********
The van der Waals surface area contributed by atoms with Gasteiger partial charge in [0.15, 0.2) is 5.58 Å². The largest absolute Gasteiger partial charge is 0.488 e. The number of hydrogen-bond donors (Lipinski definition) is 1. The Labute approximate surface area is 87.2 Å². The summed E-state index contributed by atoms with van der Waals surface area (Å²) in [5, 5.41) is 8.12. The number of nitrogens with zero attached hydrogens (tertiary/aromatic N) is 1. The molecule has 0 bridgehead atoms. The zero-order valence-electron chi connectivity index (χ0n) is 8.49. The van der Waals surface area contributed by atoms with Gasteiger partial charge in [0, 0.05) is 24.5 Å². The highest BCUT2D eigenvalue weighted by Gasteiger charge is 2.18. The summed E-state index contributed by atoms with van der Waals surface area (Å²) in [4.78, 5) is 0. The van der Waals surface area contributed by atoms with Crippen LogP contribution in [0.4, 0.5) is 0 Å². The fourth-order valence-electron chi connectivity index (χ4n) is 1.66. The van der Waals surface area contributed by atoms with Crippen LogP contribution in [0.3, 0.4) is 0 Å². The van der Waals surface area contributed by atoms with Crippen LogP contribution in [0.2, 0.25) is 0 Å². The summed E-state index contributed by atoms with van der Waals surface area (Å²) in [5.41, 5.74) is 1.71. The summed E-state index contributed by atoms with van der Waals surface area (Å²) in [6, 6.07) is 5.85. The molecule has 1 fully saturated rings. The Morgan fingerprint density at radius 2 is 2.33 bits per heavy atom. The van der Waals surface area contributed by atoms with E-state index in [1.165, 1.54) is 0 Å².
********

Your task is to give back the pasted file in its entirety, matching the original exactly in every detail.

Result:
The van der Waals surface area contributed by atoms with Gasteiger partial charge in [0.15, 0.2) is 5.58 Å². The largest absolute Gasteiger partial charge is 0.488 e. The number of hydrogen-bond donors (Lipinski definition) is 1. The Labute approximate surface area is 87.2 Å². The summed E-state index contributed by atoms with van der Waals surface area (Å²) in [5, 5.41) is 8.12. The number of nitrogens with zero attached hydrogens (tertiary/aromatic N) is 1. The molecule has 0 bridgehead atoms. The zero-order valence-electron chi connectivity index (χ0n) is 8.49. The van der Waals surface area contributed by atoms with Gasteiger partial charge in [0, 0.05) is 24.5 Å². The highest BCUT2D eigenvalue weighted by Gasteiger charge is 2.18. The summed E-state index contributed by atoms with van der Waals surface area (Å²) in [4.78, 5) is 0. The van der Waals surface area contributed by atoms with Crippen LogP contribution in [0.4, 0.5) is 0 Å². The fourth-order valence-electron chi connectivity index (χ4n) is 1.66. The van der Waals surface area contributed by atoms with Crippen LogP contribution in [0.3, 0.4) is 0 Å². The van der Waals surface area contributed by atoms with Crippen LogP contribution in [0.2, 0.25) is 0 Å². The summed E-state index contributed by atoms with van der Waals surface area (Å²) in [5.41, 5.74) is 1.71. The summed E-state index contributed by atoms with van der Waals surface area (Å²) in [6, 6.07) is 5.85. The molecule has 1 fully saturated rings. The Morgan fingerprint density at radius 2 is 2.33 bits per heavy atom. The van der Waals surface area contributed by atoms with E-state index in [1.165, 1.54) is 0 Å².